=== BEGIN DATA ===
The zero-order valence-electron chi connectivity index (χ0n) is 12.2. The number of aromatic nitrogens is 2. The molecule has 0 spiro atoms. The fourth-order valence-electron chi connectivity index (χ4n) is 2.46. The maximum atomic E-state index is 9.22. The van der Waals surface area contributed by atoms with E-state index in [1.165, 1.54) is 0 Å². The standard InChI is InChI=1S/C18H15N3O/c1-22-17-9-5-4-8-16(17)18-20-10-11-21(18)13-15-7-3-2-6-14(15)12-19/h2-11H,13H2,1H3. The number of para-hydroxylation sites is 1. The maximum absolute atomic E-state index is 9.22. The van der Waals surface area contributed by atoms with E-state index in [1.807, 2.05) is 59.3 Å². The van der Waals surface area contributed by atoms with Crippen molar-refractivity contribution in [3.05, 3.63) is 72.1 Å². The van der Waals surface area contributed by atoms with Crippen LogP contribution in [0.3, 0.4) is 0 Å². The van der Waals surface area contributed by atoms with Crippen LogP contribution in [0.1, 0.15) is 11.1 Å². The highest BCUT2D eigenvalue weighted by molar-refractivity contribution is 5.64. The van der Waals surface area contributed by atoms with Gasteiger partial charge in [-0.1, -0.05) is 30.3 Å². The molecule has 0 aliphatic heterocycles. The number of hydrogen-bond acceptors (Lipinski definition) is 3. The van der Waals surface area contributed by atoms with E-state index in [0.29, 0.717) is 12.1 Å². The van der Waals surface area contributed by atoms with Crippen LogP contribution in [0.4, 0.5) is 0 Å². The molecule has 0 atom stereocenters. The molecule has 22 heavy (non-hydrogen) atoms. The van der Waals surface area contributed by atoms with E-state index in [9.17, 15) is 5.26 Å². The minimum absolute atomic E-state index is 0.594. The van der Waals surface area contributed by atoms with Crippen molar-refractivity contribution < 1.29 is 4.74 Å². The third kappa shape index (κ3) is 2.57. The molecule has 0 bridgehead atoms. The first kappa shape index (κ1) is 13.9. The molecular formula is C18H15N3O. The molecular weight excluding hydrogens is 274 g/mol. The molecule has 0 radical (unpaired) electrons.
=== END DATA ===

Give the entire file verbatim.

The zero-order valence-electron chi connectivity index (χ0n) is 12.2. The number of aromatic nitrogens is 2. The molecule has 0 spiro atoms. The fourth-order valence-electron chi connectivity index (χ4n) is 2.46. The maximum atomic E-state index is 9.22. The van der Waals surface area contributed by atoms with E-state index in [1.165, 1.54) is 0 Å². The standard InChI is InChI=1S/C18H15N3O/c1-22-17-9-5-4-8-16(17)18-20-10-11-21(18)13-15-7-3-2-6-14(15)12-19/h2-11H,13H2,1H3. The number of para-hydroxylation sites is 1. The maximum absolute atomic E-state index is 9.22. The van der Waals surface area contributed by atoms with E-state index in [1.807, 2.05) is 59.3 Å². The van der Waals surface area contributed by atoms with Crippen molar-refractivity contribution in [3.05, 3.63) is 72.1 Å². The van der Waals surface area contributed by atoms with Crippen LogP contribution in [0.3, 0.4) is 0 Å². The van der Waals surface area contributed by atoms with Crippen LogP contribution in [0.1, 0.15) is 11.1 Å². The highest BCUT2D eigenvalue weighted by molar-refractivity contribution is 5.64. The van der Waals surface area contributed by atoms with Gasteiger partial charge in [-0.1, -0.05) is 30.3 Å². The molecule has 0 aliphatic heterocycles. The number of hydrogen-bond acceptors (Lipinski definition) is 3. The van der Waals surface area contributed by atoms with E-state index in [0.29, 0.717) is 12.1 Å². The van der Waals surface area contributed by atoms with Crippen LogP contribution in [0.4, 0.5) is 0 Å². The molecule has 0 atom stereocenters. The molecule has 22 heavy (non-hydrogen) atoms. The van der Waals surface area contributed by atoms with E-state index in [9.17, 15) is 5.26 Å². The minimum absolute atomic E-state index is 0.594. The van der Waals surface area contributed by atoms with Crippen molar-refractivity contribution < 1.29 is 4.74 Å². The third kappa shape index (κ3) is 2.57. The molecule has 0 bridgehead atoms. The first kappa shape index (κ1) is 13.9. The molecular formula is C18H15N3O. The molecular weight excluding hydrogens is 274 g/mol. The molecule has 0 radical (unpaired) electrons.